1. You can’t judge the standard deviation of “deaths from all causes” from any number displayed in my article. My guess is that +/-2000 deaths is the normal variation of different flu seasons alone, not counting all the other causes.

            1. I think It’s pretty clear from the second plot that the stdev is no where close to 2000.

              1. OK, let’s explain my point again:
                The hypothesis is that “all deaths” has increased by 5330, but COVID accounted for only 3350. This lead the original commenter to the conclusion:
                “suggest that the current coronavirus death figures understate the real toll of the virus, either because of undercounting of coronavirus deaths, increases in deaths that are normally preventable, or both”

                And I’m saying that statement cannot be made unless you show me that the extra 1980 non-corona deaths are significant. You can only determine that if you show me the figures of “all deaths” over the 1/1-current period over the last few calendar years and relative to that variation, the 1980 is significant.
                The daily COVID-19 fatality standard deviation has nothing to do with the number I’m after.

                Hope this was clear enough.

                1. Seems highly unlikely that the NON COVID deaths in NYC are way up this year when it appears total deaths-all causes- for the whole USA appear to be way down for the year.

                2. It is very clear that you are not understanding my point!

                  I agree that the faily stdev of corona deaths is irrelevant.

                  I am looking at the second plot in the nyt article referenced by the previous commentor (which seems like the natural place to look to see if these claims are statistically significant since it’s the subject of the article!?) If you look at the second plot in that article its very clear that the 1980 excess deaths is very significant (tstat is probably more than 10). In the last 20 years, only two months have an excess or deficit of more than 300, sep 11th and the most recent one.

                  It doesn’t prove that corona is the cause of the excess deaths but it’s clearly not a statistical fluctuation.

      1. I wish I was as optimistic about people. On my last trip to a grocery store, there was maybe 2 masks wearers for ~40 people I ran into. No staff wore masks, gloves, or goggles. Half the country is in deep denial.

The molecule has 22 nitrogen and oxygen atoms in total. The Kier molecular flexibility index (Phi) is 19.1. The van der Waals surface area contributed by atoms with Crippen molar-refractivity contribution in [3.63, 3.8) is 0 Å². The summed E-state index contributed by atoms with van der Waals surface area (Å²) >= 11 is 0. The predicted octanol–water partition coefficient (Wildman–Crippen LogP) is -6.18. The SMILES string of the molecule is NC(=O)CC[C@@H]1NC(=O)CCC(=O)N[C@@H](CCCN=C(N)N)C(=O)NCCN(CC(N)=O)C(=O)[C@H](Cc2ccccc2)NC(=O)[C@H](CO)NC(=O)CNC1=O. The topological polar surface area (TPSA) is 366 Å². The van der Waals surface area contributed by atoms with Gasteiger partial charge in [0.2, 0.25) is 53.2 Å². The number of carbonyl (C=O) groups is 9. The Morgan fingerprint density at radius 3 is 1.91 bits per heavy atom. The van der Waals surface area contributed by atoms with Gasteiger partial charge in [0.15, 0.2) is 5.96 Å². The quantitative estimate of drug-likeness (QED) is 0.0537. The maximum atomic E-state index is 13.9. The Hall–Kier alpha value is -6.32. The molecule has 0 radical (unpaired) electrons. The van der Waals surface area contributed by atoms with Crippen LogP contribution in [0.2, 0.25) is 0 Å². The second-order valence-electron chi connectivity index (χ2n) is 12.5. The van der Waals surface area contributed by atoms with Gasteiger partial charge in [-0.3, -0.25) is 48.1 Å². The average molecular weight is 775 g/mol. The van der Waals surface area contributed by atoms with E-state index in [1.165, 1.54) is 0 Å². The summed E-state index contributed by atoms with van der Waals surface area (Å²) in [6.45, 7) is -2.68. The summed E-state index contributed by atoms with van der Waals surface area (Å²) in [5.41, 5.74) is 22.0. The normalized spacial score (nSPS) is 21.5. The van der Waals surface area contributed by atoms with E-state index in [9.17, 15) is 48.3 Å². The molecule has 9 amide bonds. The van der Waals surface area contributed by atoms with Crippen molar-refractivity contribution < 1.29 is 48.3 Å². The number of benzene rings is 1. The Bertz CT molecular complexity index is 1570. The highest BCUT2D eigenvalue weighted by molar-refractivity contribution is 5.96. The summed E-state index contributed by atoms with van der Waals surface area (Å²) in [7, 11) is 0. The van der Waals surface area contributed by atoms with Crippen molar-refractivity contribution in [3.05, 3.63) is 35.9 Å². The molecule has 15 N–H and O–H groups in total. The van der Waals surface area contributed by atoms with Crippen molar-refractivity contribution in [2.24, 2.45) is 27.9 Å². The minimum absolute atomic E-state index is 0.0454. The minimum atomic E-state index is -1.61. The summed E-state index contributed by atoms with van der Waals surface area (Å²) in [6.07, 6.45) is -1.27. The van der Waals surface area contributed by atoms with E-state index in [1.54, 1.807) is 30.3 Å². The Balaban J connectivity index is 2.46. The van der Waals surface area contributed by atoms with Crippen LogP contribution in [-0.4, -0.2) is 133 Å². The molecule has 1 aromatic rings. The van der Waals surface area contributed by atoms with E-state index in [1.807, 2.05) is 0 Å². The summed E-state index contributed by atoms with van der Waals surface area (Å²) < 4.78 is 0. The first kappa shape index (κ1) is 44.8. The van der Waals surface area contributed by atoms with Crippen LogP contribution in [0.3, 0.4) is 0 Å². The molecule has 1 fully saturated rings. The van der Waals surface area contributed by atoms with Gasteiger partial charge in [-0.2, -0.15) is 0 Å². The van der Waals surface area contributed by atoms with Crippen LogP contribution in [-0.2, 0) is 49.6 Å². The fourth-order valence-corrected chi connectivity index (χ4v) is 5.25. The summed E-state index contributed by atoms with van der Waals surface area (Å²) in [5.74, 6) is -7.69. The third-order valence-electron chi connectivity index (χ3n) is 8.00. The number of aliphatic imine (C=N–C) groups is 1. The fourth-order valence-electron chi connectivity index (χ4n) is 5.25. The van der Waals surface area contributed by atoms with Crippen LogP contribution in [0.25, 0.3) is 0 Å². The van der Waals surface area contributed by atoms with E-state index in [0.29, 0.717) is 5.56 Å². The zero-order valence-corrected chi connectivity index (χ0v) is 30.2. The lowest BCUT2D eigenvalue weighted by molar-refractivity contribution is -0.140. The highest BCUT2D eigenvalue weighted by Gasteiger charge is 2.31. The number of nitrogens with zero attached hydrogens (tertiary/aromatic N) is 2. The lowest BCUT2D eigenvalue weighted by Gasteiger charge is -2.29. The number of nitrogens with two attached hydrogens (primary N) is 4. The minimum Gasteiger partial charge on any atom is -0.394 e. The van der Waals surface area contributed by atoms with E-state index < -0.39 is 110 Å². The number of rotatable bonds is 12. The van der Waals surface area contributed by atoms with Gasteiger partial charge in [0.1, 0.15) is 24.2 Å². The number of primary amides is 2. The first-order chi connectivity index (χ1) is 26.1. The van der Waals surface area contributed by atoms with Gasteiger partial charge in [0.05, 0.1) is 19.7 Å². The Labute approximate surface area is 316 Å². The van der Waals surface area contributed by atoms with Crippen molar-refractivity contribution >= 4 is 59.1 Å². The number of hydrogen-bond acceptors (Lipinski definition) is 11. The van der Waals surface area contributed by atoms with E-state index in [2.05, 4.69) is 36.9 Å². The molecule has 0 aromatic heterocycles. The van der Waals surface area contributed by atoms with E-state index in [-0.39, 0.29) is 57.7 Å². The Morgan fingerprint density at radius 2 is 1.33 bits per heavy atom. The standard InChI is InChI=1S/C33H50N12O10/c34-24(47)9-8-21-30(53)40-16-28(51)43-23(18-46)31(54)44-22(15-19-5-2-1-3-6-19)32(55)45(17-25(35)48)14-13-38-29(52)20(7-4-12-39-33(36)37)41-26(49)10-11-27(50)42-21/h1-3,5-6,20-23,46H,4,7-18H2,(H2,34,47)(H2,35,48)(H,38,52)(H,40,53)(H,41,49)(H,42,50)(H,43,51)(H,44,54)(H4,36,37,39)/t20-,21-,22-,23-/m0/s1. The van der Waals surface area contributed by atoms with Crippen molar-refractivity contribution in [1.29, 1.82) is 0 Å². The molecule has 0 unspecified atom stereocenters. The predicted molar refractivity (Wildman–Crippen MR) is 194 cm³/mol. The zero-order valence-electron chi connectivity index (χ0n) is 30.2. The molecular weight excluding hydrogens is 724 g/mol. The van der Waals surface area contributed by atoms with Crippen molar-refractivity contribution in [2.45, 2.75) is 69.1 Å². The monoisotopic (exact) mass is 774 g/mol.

1. “harmless?’ That is as least as irresponsible as the death death death cries. Italy- particularly in the northern part -clearly shows that this is far from “harmless.”

              1. It is also possible (perhaps likely) that the 80 year olds in USA nursing homes are being cared for by 28 year olds who are over represented as shoppers at Walmart vs for example investment bankers, or architectural engineers), and that Walmart shoppers (and checkout persons) who have Sars-2 are mostly asymptomatic…and not wearing masks. It would be reasonable to assume that the people who do most of the care at nursing homes preferentially shop at Walmart vs Tiffany’s… or even Trader Joes. We do need adequate epidemiological studies to make rational decisions as to when, and how, to start opening up the public business economy again, as to how to proceed. This can and should be done… with statistically sound studies. Germany is in the process of doing something along that lines… in the USA … we have squandered our early opportunities to do so…and need to start getting serious about making headway on such a study. With a serious attempt to do surveillance and find out what our R(0) numbers are… and seeing how it changes as we begin to get people back to work… judiciously, while monitoring how that affects this pandemic so we can adapt as needed. There is a possibility that we can do that very effectively (and fruitfully), but we need to get the data that allows up to know when and how to do that MOST effectively… saving the most lives at the least possible cost.

                These studies need to be properly designed. We need to be careful about making big decisions in regards to “opening up” based on the current data coming from Sweden. Their case fatality rate of over 12% suggests that there is a lot happening there that we do not wish to emulate.





        1. Yeah, right. My answer is the same:
          “Another reason to follow Sweden’s example. If you’re waiting for the virus to completely disappear and never return and never return from people from other countries you have to shut down your economy for the next 5 years.
          Let the virus spread slowly!”

          1. We will probably have a vaccine well before then, or at least a better understanding of how to treat the virus in the future (For example, we are realizing now that ventilators may be making things worse for many patients).